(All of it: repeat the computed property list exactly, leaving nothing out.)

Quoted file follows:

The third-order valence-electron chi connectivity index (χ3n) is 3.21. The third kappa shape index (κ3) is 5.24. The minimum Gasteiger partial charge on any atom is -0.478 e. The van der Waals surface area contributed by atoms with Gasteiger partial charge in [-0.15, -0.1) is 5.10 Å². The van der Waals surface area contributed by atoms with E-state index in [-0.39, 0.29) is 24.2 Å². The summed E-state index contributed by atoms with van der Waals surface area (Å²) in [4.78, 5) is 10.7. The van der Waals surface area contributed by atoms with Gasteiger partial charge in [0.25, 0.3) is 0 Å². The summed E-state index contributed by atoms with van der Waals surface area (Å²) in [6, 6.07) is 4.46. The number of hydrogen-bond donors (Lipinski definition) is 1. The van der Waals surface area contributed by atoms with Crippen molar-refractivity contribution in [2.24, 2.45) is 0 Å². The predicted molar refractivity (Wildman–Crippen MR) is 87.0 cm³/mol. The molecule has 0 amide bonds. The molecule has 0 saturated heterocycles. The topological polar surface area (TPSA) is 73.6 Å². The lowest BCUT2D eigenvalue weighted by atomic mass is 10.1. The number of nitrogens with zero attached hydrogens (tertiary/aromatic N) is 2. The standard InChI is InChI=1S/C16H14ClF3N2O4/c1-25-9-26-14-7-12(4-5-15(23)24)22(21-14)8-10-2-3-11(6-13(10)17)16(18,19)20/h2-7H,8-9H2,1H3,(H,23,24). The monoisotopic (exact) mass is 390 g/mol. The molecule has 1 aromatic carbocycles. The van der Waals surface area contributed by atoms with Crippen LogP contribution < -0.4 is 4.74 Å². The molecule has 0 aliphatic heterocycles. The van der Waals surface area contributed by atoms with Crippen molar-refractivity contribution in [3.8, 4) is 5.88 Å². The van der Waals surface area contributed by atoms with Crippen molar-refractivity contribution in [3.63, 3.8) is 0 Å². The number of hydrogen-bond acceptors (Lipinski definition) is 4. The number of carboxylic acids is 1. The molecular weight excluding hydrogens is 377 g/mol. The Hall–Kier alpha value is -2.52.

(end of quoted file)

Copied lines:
The third-order valence-electron chi connectivity index (χ3n) is 3.21. The third kappa shape index (κ3) is 5.24. The minimum Gasteiger partial charge on any atom is -0.478 e. The van der Waals surface area contributed by atoms with Gasteiger partial charge in [-0.15, -0.1) is 5.10 Å². The van der Waals surface area contributed by atoms with E-state index in [-0.39, 0.29) is 24.2 Å². The summed E-state index contributed by atoms with van der Waals surface area (Å²) in [4.78, 5) is 10.7. The van der Waals surface area contributed by atoms with Gasteiger partial charge in [0.25, 0.3) is 0 Å². The summed E-state index contributed by atoms with van der Waals surface area (Å²) in [6, 6.07) is 4.46. The number of hydrogen-bond donors (Lipinski definition) is 1. The van der Waals surface area contributed by atoms with Crippen molar-refractivity contribution in [2.24, 2.45) is 0 Å². The predicted molar refractivity (Wildman–Crippen MR) is 87.0 cm³/mol. The molecule has 0 amide bonds. The molecule has 0 saturated heterocycles. The topological polar surface area (TPSA) is 73.6 Å². The lowest BCUT2D eigenvalue weighted by atomic mass is 10.1. The number of nitrogens with zero attached hydrogens (tertiary/aromatic N) is 2. The standard InChI is InChI=1S/C16H14ClF3N2O4/c1-25-9-26-14-7-12(4-5-15(23)24)22(21-14)8-10-2-3-11(6-13(10)17)16(18,19)20/h2-7H,8-9H2,1H3,(H,23,24). The monoisotopic (exact) mass is 390 g/mol. The molecule has 1 aromatic carbocycles. The van der Waals surface area contributed by atoms with Crippen LogP contribution < -0.4 is 4.74 Å². The molecule has 0 aliphatic heterocycles. The van der Waals surface area contributed by atoms with Crippen molar-refractivity contribution in [3.8, 4) is 5.88 Å². The van der Waals surface area contributed by atoms with Crippen molar-refractivity contribution in [3.63, 3.8) is 0 Å². The number of hydrogen-bond acceptors (Lipinski definition) is 4. The number of carboxylic acids is 1. The molecular weight excluding hydrogens is 377 g/mol. The Hall–Kier alpha value is -2.52.